I am interested to hear from other breeders what are your criteria for determining that a hatchling is ready to go to a new home? I have seen some people say 3 meals, I have seen some say 5 meals. I am just curious from the community what guideline you follow and why? What other benchmarks do you look for when determining that you are comfortable letting a baby go? Just thought it would be fun to hear people’s opinions/approach. Looking forward to your comments. Thanks
The breeders I know wait til first shed and that they take at least 3 meals in a row without help. I’ve also heard that they will feed twice and week. However, this is my first year, I’m leaning more toward waiting til first shed and Keep them for a month while taking consecutive meals.
A lot comes into play for example an extremely small animal that hatch at 35 or 40 grams I would not let go even with 5 meals, now one that hatch at 65/75 grams or more I may let go with 3 meals.
In reality starting this year I am no longer letting anything go under 100 grams, why? Because a lot of people do not do the proper research and need troubleshooting so the bigger the animal the better the chances this animal has while they are trying to figure it out.
I think it depends on who you’re selling to. If you are selling pet quality snakes to beginners or to pet stores that you don’t know the level of training the staff have, you probably should be making sure that the snakes are very well started compared to snakes being sold to more experienced keepers and breeders who won’t panic if faced with a fussy hatchling.
You must have been on the same wavelength as me the other day, I wanted to make a post similar to this after getting my hatchling. He was on the breeders website ready to be sold only 2 weeks after being hatched, which people thought was a little too early. I always heard that 2-3 feedings and one shed and then they can be shipped, but I haven’t bred snakes…yet…
My hatchling was born on 6/14/2020 and I received him on 6/30/2020. He still is anxious around me, still very flighty. But I am proud to say that he hasnt tagged me yet and after a couple live feedings, I have successfully gotten him to eat frozen/thawed (with much trial and effort). I bought him online and had him shipped to me, totally different from my first snake, who I got at an expo at around 1-2months old (I’m assuming due to her weight) and had no problem adjusting to her new enclosure and eating frozen/thawed right off the bat. Looking back on it now I wish I would’ve bought a snake that was better established at eating. I don’t think snakes should be sold @2weeks old, but from what I see online, that’s the norm.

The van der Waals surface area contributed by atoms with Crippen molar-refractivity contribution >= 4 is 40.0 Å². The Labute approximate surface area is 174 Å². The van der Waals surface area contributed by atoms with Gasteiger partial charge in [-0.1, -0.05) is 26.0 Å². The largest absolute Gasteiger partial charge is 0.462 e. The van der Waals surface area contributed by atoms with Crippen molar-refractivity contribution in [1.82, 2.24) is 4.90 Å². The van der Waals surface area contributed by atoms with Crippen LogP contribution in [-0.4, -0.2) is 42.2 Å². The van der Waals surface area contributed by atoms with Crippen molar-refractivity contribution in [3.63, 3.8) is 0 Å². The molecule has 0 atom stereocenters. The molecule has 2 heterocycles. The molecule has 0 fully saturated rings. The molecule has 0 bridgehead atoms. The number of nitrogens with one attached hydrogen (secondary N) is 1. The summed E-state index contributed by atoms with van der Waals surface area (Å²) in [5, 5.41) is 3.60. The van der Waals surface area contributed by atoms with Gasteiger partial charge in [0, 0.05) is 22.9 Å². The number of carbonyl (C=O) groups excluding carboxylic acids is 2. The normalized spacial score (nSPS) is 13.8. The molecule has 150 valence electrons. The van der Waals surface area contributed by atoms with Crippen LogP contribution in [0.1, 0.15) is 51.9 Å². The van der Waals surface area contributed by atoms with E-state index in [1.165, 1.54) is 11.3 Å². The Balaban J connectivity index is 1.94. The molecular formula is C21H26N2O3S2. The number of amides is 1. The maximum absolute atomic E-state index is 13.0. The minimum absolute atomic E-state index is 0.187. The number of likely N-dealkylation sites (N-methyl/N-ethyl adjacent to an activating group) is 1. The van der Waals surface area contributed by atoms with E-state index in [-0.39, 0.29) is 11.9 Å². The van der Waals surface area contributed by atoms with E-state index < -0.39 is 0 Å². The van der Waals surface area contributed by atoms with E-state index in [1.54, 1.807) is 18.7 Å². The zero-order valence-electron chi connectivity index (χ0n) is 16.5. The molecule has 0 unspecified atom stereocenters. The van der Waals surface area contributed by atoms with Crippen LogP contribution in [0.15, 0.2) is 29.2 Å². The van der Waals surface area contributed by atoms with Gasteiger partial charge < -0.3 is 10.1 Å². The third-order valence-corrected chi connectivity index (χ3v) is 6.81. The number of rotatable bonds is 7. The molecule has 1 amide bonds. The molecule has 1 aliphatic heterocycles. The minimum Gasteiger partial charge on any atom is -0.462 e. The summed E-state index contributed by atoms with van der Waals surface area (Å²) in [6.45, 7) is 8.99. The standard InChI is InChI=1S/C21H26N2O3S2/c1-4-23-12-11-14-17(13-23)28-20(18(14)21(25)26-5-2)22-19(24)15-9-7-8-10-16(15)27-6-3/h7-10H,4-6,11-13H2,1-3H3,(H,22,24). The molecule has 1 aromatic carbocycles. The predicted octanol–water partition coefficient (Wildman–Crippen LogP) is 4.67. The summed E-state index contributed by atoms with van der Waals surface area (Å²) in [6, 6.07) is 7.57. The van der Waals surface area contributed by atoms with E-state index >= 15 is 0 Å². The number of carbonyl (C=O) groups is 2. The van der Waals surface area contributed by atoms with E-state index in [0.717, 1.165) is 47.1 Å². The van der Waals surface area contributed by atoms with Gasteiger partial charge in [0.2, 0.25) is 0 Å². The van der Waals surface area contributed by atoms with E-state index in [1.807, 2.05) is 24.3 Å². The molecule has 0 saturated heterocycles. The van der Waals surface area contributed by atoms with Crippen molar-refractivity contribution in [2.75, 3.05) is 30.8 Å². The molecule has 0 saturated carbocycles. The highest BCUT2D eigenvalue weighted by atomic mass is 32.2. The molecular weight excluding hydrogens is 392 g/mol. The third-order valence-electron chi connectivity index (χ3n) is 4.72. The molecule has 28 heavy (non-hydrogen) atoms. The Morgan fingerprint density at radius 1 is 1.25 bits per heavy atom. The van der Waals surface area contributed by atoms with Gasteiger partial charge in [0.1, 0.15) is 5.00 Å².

Not a breeder yet but I have heard that 5 feedings usually is a safe way to get them established. My girl Bellatrix was sold to me after 5 feedings, however, the breeder didn’t tell me she was a terrible eater and skipped meals everytime she was offered one. Not until I had received her that is. It took me nearly until she was a year old to get her to finally eat consistently, even with a small tub, tight hides and proper temps/humidity. At one point she even went on strike for around 3 months. She was just below 100 grams at almost a year because of the breeder not getting her properly established before sending her to me. She is nearing 2 years old at 400 grams, and hasn’t been picky since I sacrificed a live mouse and then a fresh killed mouse to her.
Due to this experience, 5 meals shouldn’t mean just 5 in general. It needs to be in a row with no refusals at all. Sadly most large breeders aren’t willing to put that much work into all of their babies. @stewart_reptiles With her new approach is also good, since that will allow babies to get plenty of meals in. Once I start breeding I will also make sure they take frozen thawed before being shipped, since most pet owners don’t have access to live and don’t know the tricks to switch snakes over.
If an animal is sold at 2 weeks it is not well started, hatclhings have their first shed 10 to 14 days after they hatch and only after that first shed are they offered their very first meal, so if you are lucky your snake has had 1 meal at best.
Sadly some breeders even sell animals that haven’t even had their first shed yet, some people only care to move animals out as fast as possible and lower their cost with little care for what happens next.
I can’t imagine letting a baby go at 2 weeks old. I generally tell buyers that the snake has to have a minimum of 3 consecutive meals and I have to feel that it is doing well and thriving. If I feel like 3 meals isn’t enough I wait. I would much rather spend a few bucks on extra feedings than set someone up for a hard time, or worse put the baby at risk. I haven’t been breeding for a long time, but this just makes sense to me. I wouldn’t want to buy a snake that isn’t established, so I wouldn’t sell one to someone else that isn’t. The health of the baby and happiness of the new owner is top priority.